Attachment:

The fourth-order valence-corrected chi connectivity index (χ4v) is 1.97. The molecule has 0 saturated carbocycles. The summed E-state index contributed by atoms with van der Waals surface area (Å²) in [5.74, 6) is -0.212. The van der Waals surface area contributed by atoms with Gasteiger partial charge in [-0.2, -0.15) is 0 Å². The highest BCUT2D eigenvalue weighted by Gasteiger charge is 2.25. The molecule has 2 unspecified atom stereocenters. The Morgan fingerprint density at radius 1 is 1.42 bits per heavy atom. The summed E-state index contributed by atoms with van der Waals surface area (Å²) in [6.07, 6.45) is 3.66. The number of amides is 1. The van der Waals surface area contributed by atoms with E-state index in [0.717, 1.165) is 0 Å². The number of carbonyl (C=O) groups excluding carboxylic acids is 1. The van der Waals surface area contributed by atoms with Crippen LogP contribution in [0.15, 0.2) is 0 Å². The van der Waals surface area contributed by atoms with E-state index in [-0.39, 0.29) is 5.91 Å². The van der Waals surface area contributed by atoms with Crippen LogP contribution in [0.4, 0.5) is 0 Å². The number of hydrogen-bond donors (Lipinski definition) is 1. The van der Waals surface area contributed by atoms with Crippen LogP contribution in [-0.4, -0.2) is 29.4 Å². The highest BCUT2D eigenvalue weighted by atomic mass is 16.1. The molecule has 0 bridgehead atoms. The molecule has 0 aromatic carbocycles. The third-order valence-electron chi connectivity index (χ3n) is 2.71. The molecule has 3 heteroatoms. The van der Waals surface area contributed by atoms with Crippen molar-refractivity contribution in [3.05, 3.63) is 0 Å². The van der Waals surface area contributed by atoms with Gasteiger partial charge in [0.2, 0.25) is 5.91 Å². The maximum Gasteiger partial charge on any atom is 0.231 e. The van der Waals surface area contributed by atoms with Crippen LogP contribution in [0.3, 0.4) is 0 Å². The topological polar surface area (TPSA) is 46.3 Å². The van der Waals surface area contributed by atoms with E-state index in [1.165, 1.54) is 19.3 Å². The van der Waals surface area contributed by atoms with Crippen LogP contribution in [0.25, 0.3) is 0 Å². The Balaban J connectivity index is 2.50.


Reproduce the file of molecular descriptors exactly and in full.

The fourth-order valence-corrected chi connectivity index (χ4v) is 1.97. The molecule has 0 saturated carbocycles. The summed E-state index contributed by atoms with van der Waals surface area (Å²) in [5.74, 6) is -0.212. The van der Waals surface area contributed by atoms with Gasteiger partial charge in [-0.2, -0.15) is 0 Å². The highest BCUT2D eigenvalue weighted by Gasteiger charge is 2.25. The molecule has 2 unspecified atom stereocenters. The Morgan fingerprint density at radius 1 is 1.42 bits per heavy atom. The summed E-state index contributed by atoms with van der Waals surface area (Å²) in [6.07, 6.45) is 3.66. The number of amides is 1. The van der Waals surface area contributed by atoms with E-state index in [0.717, 1.165) is 0 Å². The number of carbonyl (C=O) groups excluding carboxylic acids is 1. The van der Waals surface area contributed by atoms with Crippen LogP contribution in [0.15, 0.2) is 0 Å². The van der Waals surface area contributed by atoms with E-state index in [-0.39, 0.29) is 5.91 Å². The van der Waals surface area contributed by atoms with Crippen LogP contribution in [0.4, 0.5) is 0 Å². The number of hydrogen-bond donors (Lipinski definition) is 1. The van der Waals surface area contributed by atoms with Crippen LogP contribution in [-0.4, -0.2) is 29.4 Å². The highest BCUT2D eigenvalue weighted by atomic mass is 16.1. The molecule has 0 bridgehead atoms. The molecule has 0 aromatic carbocycles. The third-order valence-electron chi connectivity index (χ3n) is 2.71. The molecule has 3 heteroatoms. The van der Waals surface area contributed by atoms with Crippen molar-refractivity contribution in [3.05, 3.63) is 0 Å². The van der Waals surface area contributed by atoms with Gasteiger partial charge in [0.2, 0.25) is 5.91 Å². The maximum Gasteiger partial charge on any atom is 0.231 e. The van der Waals surface area contributed by atoms with Crippen LogP contribution in [0.3, 0.4) is 0 Å². The topological polar surface area (TPSA) is 46.3 Å². The van der Waals surface area contributed by atoms with E-state index in [1.165, 1.54) is 19.3 Å². The van der Waals surface area contributed by atoms with Crippen LogP contribution in [0.25, 0.3) is 0 Å². The Balaban J connectivity index is 2.50.